Undergraduate Course: The Law of Promise (LAWS10158)
|School||School of Law
||College||College of Arts, Humanities and Social Sciences
|Credit level (Normal year taken)||SCQF Level 10 (Year 3 Undergraduate)
||Availability||Available to all students
|Summary||The course will examine the role which the idea of the promise has played in European, especially Scottish, legal thought. Beginning with an historical examination of promise in Graeco-Roman culture, the Bible, and Canon law, we shall continue by examining the development of a discrete obligation of promise in Scots law and its relationship to contract, donation and other legal institutions. In the latter half of the course we shall set the modern obligation of promise in its wider European and global legal setting, and consider what role it might play in a future harmonised EU law and a possible European civil code.
The course may include seminars addressing the following topics:
1. The concept of promise - its definition and core elements in the law and other disciplines.
2. The history of the role played by promise in European legal thought.
3. An outline of the law of promise in modern Scots law.
4. The relationship between contract and promise in the modern law.
5. The relationship between contract and donation in the modern law.
6. The legal requirements of promise in the modern law.
7. Uses of promise in explaining aspects of obligations law (pre-contractual liability; third party rights; renunciations of rights; etc.).
8. The role of the promise in other legal systems.
9. The role of promise/unilateral undertakings in draft harmonisation/codification instruments.
10. The future of promise?
Information for Visiting Students
|High Demand Course?
Course Delivery Information
|Not being delivered|
On completion of this course, the student will be able to:
- 1. Knowledge and Sources of Law: - An advanced understanding of the idea of promise across a range of disciplines. - An advanced understanding of the history of the development of the promise in a legal context. - An advanced understanding of the current law of promise in Scotland, and its relationship to contract law. - A deeper knowledge of the role of promise in the legal systems of other countries. - A deeper knowledge of promissory aspects of proposed instruments of European civil law harmonisation, such as the Draft Common Frame of Reference.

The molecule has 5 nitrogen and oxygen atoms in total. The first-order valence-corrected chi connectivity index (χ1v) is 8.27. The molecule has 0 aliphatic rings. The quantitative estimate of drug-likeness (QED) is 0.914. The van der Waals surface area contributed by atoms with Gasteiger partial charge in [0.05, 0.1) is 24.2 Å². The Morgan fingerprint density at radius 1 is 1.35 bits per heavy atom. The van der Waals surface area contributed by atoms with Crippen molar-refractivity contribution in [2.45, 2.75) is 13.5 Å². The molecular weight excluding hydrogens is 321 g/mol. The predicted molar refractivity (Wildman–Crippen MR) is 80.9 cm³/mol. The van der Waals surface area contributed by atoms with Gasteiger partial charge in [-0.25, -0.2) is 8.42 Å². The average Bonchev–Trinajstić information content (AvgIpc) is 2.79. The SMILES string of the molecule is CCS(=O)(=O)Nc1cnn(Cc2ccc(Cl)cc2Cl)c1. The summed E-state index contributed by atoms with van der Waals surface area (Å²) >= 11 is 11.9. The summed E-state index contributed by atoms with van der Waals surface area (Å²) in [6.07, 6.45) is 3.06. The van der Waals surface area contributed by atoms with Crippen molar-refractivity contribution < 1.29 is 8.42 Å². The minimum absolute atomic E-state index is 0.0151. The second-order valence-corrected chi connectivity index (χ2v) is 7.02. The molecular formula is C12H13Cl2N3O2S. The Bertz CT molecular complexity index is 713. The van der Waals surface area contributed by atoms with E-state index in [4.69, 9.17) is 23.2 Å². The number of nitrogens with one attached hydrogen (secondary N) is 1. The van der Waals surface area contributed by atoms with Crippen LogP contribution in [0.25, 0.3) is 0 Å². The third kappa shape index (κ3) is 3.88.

- 2. Subject-specific Skills: - An ability to analyse, evaluate and interpret relevant source material. - An ability to identify the material legal issue under discussion. - The development of an advanced approach to addressing critically complex legal Questions. - An ability to apply knowledge of legal rules/concepts/principles to solve legal problems. - An ability to critique conventional legal rules and doctrines. - An ability to understand legal doctrines within a wider historical and inter-disciplinary context - The further development of an awareness of the need to provide evidence for assertions and in argument, in particular appropriate legal authority. - The further development of an ability to critique possible avenues for legal development, and to assess the merits of such.
- 3. General Transferable Intellectual Skills: The course aims to provide students with skills in:- - developing complex evaluative and critical reasoning; - developing creative thinking; - developing an ability to apply knowledge outcomes to complex questions in written and oral form; - developing an advanced ability to present arguments for and against a proposition in a dispassionate manner; - developing the faculty of assessing and presenting the relative weight to be accorded to arguments; - developing doctrinal and taxonomical skills in a logical manner; and - using electronic legal and other disciplinary resources at an advanced level.
- 4. Key Personal Skills: The course aims to provide students with skills in:- - developing advanced written communication by way of formative assessment and examination, including the ability to compose written work in conformity with a prescribed format; - formatting and presentation skills by virtue of word processing; - oral communication skills developed in seminar discussions; - group work, including the importance of appreciating different dynamics within a group and learning to respect the opinions of other people even if there is disagreement.
- 5. Subject-specific Legal and Ethical Values: The course aims to provide students with: - an awareness of the moral and philosophical questions posed by the course; - an appreciation of the way in which philosophical and moral concepts can become imbedded in law - provide students with a space to reflect on their view of the implementation of moral values in the law, and the extent to which the law should reflect such values.
|Graduate Attributes and Skills
|Keywords||The Law of Promises
|Course organiser||Prof Martin Hogg
Tel: (0131 6)50 2071